Markets Roundup

European markets closed mixed following yesterday's global selloff fuelled by fresh anxieties concerning international trade. European Union Trade Commissioner Cecilia Malmstrom stated the EU is not planning to hold trade negotiations with the United States "for the moment."

Meanwhile, the United Kingdom formally approved the Brexit withdrawal bill which allows EU law to be transferred into UK law to facilitate the country's exit from the union. UK Prime Minister Theresa May saluted the news, saying that "the departure from the bloc will grant Britain control of its money, laws and borders." European Central Bank's new vice president Luis de Guindos warned against protectionism, rising oil prices and global debt as most prominent risks to European economy growth.

The FTSE 100 ended the day 0.62% higher. Cruise Company Carnival Corporation & Plc gained 3.08%. The DAX fell 0.21% at the closing bell, with industrial producer Thyssenkrupp AG declining 2.65%. The CAC 40 increased 0.11%. Semiconductor manufacturer STMicroelectronics added 1.95%.

US Dollar jumps against the Yuan

Chinese currency's official exchange rate against the dollar fell for the eighth out of last nine sessions on Tuesday, with a streak of nine days in the red for the offshore value, as investors showed concern about potential limits for investments from the most populous nation in the technology sector in the United States. The day before, Secretary of the Treasury Steve Mnuchin said barriers would be built for all countries found to "steal" domestic technology.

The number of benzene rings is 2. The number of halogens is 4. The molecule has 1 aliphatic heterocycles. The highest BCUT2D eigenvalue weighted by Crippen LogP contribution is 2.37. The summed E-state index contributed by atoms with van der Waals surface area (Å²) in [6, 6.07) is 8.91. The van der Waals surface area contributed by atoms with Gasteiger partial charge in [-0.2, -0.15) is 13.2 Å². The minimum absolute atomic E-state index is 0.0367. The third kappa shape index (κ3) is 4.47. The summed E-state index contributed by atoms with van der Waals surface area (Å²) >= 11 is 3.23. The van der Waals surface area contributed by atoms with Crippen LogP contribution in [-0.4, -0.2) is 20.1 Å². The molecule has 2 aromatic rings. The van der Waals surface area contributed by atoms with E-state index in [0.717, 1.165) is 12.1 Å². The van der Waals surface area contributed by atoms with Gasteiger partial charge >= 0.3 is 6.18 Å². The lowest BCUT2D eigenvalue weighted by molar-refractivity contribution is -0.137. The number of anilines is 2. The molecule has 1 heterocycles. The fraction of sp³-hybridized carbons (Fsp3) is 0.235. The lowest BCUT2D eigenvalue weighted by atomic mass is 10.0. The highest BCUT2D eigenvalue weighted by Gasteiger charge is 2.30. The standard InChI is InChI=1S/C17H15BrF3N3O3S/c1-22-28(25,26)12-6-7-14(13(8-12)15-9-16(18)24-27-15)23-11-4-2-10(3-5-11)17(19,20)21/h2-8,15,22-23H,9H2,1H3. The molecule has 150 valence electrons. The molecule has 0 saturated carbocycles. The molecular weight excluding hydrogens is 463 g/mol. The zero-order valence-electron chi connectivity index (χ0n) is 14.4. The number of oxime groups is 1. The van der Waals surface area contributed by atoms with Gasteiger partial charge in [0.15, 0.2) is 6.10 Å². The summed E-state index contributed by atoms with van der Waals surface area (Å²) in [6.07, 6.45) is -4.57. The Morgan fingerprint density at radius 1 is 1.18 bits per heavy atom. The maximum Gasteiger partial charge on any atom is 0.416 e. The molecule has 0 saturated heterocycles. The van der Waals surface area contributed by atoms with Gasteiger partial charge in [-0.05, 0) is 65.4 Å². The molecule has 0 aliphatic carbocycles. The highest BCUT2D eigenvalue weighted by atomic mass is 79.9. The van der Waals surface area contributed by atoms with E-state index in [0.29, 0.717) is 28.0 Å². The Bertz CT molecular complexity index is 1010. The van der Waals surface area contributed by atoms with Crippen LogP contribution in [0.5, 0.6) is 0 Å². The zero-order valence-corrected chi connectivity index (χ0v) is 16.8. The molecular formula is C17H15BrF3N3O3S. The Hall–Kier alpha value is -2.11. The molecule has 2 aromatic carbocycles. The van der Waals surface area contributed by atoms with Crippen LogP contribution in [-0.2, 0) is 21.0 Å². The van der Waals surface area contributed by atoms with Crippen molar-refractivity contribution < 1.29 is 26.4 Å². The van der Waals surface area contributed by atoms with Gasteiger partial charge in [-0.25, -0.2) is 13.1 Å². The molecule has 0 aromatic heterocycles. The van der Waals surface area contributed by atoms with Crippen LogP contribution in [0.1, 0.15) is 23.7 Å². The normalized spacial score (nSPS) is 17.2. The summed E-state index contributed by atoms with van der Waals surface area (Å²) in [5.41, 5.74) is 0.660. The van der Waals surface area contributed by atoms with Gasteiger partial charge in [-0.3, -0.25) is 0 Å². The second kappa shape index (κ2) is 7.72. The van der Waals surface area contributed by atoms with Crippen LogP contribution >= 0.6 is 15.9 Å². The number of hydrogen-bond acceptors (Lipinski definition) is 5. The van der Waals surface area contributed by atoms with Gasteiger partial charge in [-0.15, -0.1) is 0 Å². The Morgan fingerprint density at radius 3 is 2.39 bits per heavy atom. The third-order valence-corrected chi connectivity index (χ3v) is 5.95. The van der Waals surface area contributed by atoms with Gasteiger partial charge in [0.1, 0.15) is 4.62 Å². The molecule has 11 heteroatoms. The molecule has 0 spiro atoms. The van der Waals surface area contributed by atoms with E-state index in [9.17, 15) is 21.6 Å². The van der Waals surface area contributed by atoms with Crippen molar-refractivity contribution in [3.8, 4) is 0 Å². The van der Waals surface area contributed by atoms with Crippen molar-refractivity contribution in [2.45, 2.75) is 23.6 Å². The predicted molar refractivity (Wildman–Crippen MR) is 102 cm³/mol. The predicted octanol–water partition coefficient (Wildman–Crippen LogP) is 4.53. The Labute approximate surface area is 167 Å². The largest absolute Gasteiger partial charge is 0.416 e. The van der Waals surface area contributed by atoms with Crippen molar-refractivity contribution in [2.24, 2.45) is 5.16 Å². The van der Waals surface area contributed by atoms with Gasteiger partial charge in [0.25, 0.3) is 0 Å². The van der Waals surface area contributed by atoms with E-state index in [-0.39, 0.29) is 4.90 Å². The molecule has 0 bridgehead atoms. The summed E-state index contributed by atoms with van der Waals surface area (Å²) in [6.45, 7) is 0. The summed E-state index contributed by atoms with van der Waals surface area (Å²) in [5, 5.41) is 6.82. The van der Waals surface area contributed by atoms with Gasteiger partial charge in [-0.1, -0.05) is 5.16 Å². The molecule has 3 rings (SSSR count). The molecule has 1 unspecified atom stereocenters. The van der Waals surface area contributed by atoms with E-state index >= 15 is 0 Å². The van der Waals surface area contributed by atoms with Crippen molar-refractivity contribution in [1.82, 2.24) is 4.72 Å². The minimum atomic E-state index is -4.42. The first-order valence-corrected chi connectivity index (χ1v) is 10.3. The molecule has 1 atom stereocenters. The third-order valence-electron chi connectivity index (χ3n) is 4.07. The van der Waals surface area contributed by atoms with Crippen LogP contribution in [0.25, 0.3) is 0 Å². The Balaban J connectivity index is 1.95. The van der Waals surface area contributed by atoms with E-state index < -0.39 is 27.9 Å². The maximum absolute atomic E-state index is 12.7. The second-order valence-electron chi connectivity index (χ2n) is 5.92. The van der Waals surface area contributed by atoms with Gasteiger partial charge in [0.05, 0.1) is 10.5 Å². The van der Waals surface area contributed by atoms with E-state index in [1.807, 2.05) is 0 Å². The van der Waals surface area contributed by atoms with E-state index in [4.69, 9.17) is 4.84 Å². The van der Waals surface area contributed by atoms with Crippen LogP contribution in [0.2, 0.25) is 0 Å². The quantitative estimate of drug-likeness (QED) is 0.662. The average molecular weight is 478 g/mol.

Fear appeared to persist in the markets even though Peter Navarro, President Donald Trump's chief trade advisor, attempted meanwhile to downplay volatility and claimed there are no immediate plans of the sort. Earlier, the People's Bank of China said it would stimulate lending with an easing in banks' reserve requirements.

US may sanction Turkey

The United States threatened to introduce sanctions against Turkey should it buy Russia's S-400 air defense system, Assistant Secretary of State for European and Eurasian Affairs Wess Mitchell said, during a hearing in the US Senate. The announcement came after The US Senate passed a draft defense bill earlier this month halting the transport of F-35 Joint Strike Fighter aircraft to Turkey until it has been verified that Turkey will not accept any delivery of Russian S-400 systems.

Mitchell expressed concern over the future recovery of US relations with Turkey if the Russian air defense system deal goes through. "We will introduce sanctions within Countering America's Adversaries Through Sanctions Acts (CAATSA)", he added.

The Assistant Secretary also reminded that Turkey is NATO member and that the military arrangement with Russia is not compatible with its membership in the alliance. However, he added that the US is ready to work with the newly elected Turkish President Recep Tayyip Erdogan on improving bilateral relations between the two countries.